5 popular myths that are bad for your health and your figure
A Few Bad Apples
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Over the years I’ve been unfortunate enough to have the opportunity to read and listen to nutritionists and dietitians give out horrible nutrition tips, much of which has been flat out untrue, while other advice reflects a poor understanding human physiology. Either way, it is bad advice. Here are some common tips you may have heard that could be keeping you from eating a healthy diet and losing weight.
Make your sandwich healthier and save calories by replacing half the meat with vegetables
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The crux of this advice is the antiquated idea that meat is unhealthy and loaded with calories, while vegetables are healthy and contain very few calories. This would be the case if you were eating a Spam sandwich, but in that instance, you should be more concerned about revamping your food choices and not just upgrading your lunch.
In a typical turkey breast sammie, the worse thing for your health is the bread, not the protein. Gram for gram, veggies are a more nutritious source of carbohydrates than what they’re sitting on, so why not throw away at least one slice of bread while at the same time piling on as many vegetables as you want. This trick saves calories and carbs and makes you feel fuller and more satisfied.
Eating too much protein will make your bones brittle
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This statement is unfortunately plastered inside of nutrition textbooks. The first problem here is that “too much” is rather vague. Someone might hear this, think they are eating too much protein, and then cut out all protein at breakfast and lunch—bad idea! The other issue here is that the relationship between protein and your bones is complicated, as you also need to consider how much calcium you’re eating.
In order for your protein consumption to potentially have a negative impact on your skeleton, you’d need to be eating 2.5 times the recommended daily allowance for protein (that’s 171 to 190 grams if you’re following a 1,800- to 2,000-calories diet) and taking in less than 60 percent of your recommended calcium. As the chances of both of these are very slim, this “advice” is more a nutritional scare tactic used to get people to eat less protein and more carbs than anything else.
Glucose (sugar) is your brain’s primary source of fuel and it needs 120 grams per day to function, otherwise you’ll feel groggy and foggy
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Most bad nutrition advice centers on an incomplete understanding of carbs and their role and function in the body. Sugar isn’t the only way to fuel your brain. Your grey matter runs rather efficiently using compounds called ketones, which are basically the biochemical leftovers from fat breakdown. When your body is actively and aggressively breaking down fat, it produces lots of ketones that your brain can then use to do all the things it needs to do.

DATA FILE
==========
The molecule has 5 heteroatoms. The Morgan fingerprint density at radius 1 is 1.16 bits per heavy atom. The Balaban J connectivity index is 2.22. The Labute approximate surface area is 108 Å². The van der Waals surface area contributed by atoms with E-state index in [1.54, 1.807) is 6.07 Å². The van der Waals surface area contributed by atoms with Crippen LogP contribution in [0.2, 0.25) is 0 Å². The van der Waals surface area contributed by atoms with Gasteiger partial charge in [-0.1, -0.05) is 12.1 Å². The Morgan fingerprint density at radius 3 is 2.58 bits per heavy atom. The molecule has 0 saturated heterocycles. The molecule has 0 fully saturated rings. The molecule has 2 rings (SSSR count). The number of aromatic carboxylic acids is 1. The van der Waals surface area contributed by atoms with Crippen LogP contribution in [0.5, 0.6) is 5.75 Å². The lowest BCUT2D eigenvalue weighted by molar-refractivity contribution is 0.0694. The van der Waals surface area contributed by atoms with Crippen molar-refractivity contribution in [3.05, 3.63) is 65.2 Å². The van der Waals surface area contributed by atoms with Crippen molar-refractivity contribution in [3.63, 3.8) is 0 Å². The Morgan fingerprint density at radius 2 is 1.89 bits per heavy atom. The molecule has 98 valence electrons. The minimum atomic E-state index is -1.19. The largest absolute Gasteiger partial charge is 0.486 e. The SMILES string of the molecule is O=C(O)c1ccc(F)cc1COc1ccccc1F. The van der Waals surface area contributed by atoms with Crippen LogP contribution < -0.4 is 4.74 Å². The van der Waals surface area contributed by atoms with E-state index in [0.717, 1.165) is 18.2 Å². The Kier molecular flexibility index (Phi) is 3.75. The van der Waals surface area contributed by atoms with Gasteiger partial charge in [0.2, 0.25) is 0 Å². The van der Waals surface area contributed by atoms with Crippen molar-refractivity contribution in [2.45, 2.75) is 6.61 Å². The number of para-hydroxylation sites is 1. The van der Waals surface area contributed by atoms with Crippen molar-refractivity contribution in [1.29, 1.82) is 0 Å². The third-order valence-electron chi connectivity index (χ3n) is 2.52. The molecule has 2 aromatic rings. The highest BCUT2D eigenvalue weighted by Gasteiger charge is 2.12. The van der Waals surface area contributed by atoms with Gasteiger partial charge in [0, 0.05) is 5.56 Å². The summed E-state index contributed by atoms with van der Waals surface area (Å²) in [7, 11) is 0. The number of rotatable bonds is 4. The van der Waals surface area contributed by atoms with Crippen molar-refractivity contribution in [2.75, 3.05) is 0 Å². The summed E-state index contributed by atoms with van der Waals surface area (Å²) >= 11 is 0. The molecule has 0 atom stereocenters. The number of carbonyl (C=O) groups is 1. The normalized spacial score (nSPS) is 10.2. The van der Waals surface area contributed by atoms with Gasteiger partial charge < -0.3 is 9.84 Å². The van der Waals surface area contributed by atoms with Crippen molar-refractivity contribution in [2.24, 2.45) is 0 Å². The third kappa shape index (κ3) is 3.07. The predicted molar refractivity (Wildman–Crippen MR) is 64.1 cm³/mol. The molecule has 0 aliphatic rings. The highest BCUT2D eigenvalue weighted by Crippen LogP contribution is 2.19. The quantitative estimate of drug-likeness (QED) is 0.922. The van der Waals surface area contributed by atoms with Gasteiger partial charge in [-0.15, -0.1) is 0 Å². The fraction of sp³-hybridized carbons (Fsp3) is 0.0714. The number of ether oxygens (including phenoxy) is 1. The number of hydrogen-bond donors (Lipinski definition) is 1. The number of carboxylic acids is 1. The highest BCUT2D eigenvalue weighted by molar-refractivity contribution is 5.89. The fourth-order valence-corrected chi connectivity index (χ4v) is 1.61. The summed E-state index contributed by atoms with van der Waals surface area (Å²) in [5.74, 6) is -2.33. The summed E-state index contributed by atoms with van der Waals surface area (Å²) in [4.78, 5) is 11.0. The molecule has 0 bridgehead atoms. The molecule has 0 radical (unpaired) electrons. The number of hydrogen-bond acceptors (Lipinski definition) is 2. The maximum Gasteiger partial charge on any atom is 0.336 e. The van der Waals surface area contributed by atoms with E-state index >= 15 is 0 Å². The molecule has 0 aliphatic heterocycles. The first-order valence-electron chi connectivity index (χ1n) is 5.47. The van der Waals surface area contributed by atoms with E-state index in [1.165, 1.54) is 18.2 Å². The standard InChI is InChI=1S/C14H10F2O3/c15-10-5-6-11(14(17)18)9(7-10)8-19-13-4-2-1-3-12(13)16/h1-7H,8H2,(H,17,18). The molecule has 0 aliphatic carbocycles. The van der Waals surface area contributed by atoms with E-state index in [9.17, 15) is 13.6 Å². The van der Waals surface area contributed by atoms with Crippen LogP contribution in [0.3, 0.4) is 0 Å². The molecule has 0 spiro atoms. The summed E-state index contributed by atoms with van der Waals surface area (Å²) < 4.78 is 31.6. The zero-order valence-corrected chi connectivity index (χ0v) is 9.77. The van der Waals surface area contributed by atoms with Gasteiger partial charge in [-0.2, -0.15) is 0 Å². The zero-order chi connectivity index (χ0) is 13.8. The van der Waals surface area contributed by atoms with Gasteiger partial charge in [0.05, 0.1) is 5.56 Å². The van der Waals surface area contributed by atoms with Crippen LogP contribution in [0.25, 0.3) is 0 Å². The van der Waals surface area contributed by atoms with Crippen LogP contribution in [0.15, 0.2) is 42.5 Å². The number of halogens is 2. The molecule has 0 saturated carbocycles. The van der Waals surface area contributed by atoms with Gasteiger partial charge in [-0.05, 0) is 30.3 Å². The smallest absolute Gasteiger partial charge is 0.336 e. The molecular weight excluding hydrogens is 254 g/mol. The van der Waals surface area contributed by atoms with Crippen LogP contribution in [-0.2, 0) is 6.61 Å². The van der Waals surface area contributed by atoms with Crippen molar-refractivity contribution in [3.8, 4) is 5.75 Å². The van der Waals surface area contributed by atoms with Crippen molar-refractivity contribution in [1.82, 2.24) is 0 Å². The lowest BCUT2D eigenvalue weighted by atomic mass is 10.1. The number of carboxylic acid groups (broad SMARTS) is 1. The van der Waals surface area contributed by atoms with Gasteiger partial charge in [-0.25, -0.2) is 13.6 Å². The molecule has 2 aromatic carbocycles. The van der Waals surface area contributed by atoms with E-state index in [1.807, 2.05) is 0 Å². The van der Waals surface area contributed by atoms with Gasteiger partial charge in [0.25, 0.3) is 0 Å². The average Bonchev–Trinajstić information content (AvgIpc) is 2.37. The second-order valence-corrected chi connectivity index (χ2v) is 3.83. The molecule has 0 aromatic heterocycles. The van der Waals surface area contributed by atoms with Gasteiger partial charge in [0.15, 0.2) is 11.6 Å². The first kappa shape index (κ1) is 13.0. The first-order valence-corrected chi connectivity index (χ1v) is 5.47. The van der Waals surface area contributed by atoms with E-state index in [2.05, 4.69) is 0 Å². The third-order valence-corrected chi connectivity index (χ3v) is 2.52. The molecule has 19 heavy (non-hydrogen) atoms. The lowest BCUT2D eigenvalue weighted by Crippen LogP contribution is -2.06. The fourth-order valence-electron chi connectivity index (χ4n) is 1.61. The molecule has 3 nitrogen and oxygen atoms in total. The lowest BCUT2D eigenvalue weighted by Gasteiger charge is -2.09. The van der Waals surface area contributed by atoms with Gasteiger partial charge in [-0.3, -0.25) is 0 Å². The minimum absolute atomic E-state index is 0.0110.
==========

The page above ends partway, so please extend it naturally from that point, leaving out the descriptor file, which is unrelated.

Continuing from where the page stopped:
You see, the brain and body are very adaptive. If you want to fuel your noggin via a higher-carb, low-fat diet, then it will run on glucose. But if you want to reap the metabolic advantages of eating a low-carb, higher-fat diet, then your brain will adjust, use ketones, and perform very well.
A calorie is a calorie, and in order to lose weight you just need to eat fewer of them
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It is amazing how many times you hear people say this in 2012 despite countless clinical trials showing that reducing carbohydrates, not fat, leads to more efficient and effective weight loss. In addition to that we eat food, not calories. Food contains different components such as fat, carbohydrates, and protein. At a very basic level, fats and proteins stimulate feelings of satiety and fullness, while carbohydrates create a hormonal environment that makes fat burning very difficult for our bodies.
Reducing calories is important to lose weight, but you need to take into consideration where those calories come from—fat, carbs, protein, etc.—and the hormonal and physiological responses our bodies have to those components.
You’ll lose more weight on a low-carb diet, but that is because you lose a lot of water weight
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It is true that you lose an appreciable amount of water weight when you begin a low-carbohydrate diet. A quick science lesson: The hormone insulin stimulates the kidneys to retain fluid. When you cut carbs, your body produces less insulin, causing your kidneys to flush out excess water. In addition there is a decrease in the sugar stored in your muscles, which is stored with water.
Despite these additional losses from H2O, you still will lose more body fat following a low-carbohydrate diet compared to a low-fat diet. A 2010 study published in the Journal of Strength & Conditioning Research showed that adults who combined weight training and a low-carb diet lost more than 15 pounds of body fat in 12 weeks, while those on low-fat diets didn’t lose even half of that. So in actuality, you lose more weight on a low-carb diet because you are losing more fat.